However a steady state diesel engine is FAR more efficient than trying to run a gasoline engine in multiple RPMs to propel the car! The loss of conversion to electric energy and back is nothing like the loss of an internal combustion engine running multiple RPMs. Also, with this, they could run a very tiny steadystate diesel... 200cc or so, and have plenty of power capability with 100+mpg. I had to design a fuel efficient go-kart a few semesters ago, many people took the insight approach and I took my approach. I used a 150cc diesel engine, a bank of capacitors (lighter weight), one electric motor, and a simple drivetrain. My go-kart had nearly double the fuel economy of most others [Smile]
 

troy_heagy

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Originally posted by rpn453: [Off Topic!] If they ditched the electric part of it and put in a slightly bigger gas engine to compensate they'd have a lighter car that gets the same highway mileage and almost the same city mileage, and it would be very affordable instead of ridiculously expensive. So what's the point?
I don't know. Your paragraph doesn't make much sense. Removing the electric motor/installing a larger engine would cause lower MPGs for the Insight. So you're paragraphic does not make much sense to me. Perhaps you can explain it?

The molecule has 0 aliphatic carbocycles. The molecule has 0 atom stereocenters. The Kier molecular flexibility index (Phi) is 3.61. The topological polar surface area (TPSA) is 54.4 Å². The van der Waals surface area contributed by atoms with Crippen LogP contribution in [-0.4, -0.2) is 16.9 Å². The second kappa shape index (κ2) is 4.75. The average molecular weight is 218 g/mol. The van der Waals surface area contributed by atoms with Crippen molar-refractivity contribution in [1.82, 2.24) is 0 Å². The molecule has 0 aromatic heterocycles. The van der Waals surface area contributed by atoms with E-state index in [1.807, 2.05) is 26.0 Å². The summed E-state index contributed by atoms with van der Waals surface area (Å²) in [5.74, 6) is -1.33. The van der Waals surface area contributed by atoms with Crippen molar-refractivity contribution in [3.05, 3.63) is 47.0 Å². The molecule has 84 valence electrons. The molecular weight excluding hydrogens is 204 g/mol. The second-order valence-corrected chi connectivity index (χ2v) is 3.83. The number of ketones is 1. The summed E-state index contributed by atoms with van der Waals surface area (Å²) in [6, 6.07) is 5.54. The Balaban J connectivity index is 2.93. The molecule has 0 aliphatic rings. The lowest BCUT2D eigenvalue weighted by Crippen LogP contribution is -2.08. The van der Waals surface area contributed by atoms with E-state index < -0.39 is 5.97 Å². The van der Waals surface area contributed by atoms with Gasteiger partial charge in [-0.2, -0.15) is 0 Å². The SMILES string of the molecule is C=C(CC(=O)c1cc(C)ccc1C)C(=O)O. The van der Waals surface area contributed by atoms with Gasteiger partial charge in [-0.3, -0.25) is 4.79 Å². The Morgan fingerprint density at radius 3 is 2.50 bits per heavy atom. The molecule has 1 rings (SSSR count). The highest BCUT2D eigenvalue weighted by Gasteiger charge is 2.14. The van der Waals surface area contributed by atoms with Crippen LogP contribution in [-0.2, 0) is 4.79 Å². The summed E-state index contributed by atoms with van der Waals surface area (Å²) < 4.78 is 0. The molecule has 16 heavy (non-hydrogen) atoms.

troy_heagy

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Originally posted by Dominic: However a steady state diesel engine is FAR more efficient than trying to run a gasoline engine in multiple RPMs to propel the car! The loss of conversion to electric energy and back is nothing like the loss of an internal combustion engine running multiple RPMs.
Diesel eh? The I revise my statement: "I'm glad they didn't. Burning [diesel], converting it to electric, storing it chemically (battery), and then converting it back to electric is very inefficient. Better to burn the [diesel] and use it directly to the wheels." Eliminating conversion losses will produce better results. I base that opinion on my Insight which gets its highest MPGs when I do *not* use the electric portion. Troy
 
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Our diahatsu Mira has a 660cc motor and a 2.3L oil requirement (incls filter). Fuel economy running around town between 5.1 -5.6 L/100km. Something like 50-55mpg. I wonder too the benefit of electric / petrol hybrids. Very expensive and I think the only ones here in Oz buying them are Govt Depts. Very few sold. Resale value almost non existant. Seen designs/ production of small diesels (maybe Mercedes?) with great fuel economy. eg 2-3L/100k.
 

troy_heagy

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We are having a debate about that very topic (does the electric motor help MPGs?) here: tdiclub The most fuel-efficient car in the world is the Volkswagen Lupo "3L" which 90 mpg on the highway. It's a 45hp diesel. Volkswagen also has a 2-seat spacecar that gets 240mpg, but that's not for sale. (Bummer. I'd like to buy one!) Troy [ May 28, 2003, 06:00 AM: Message edited by: rugerman1 ]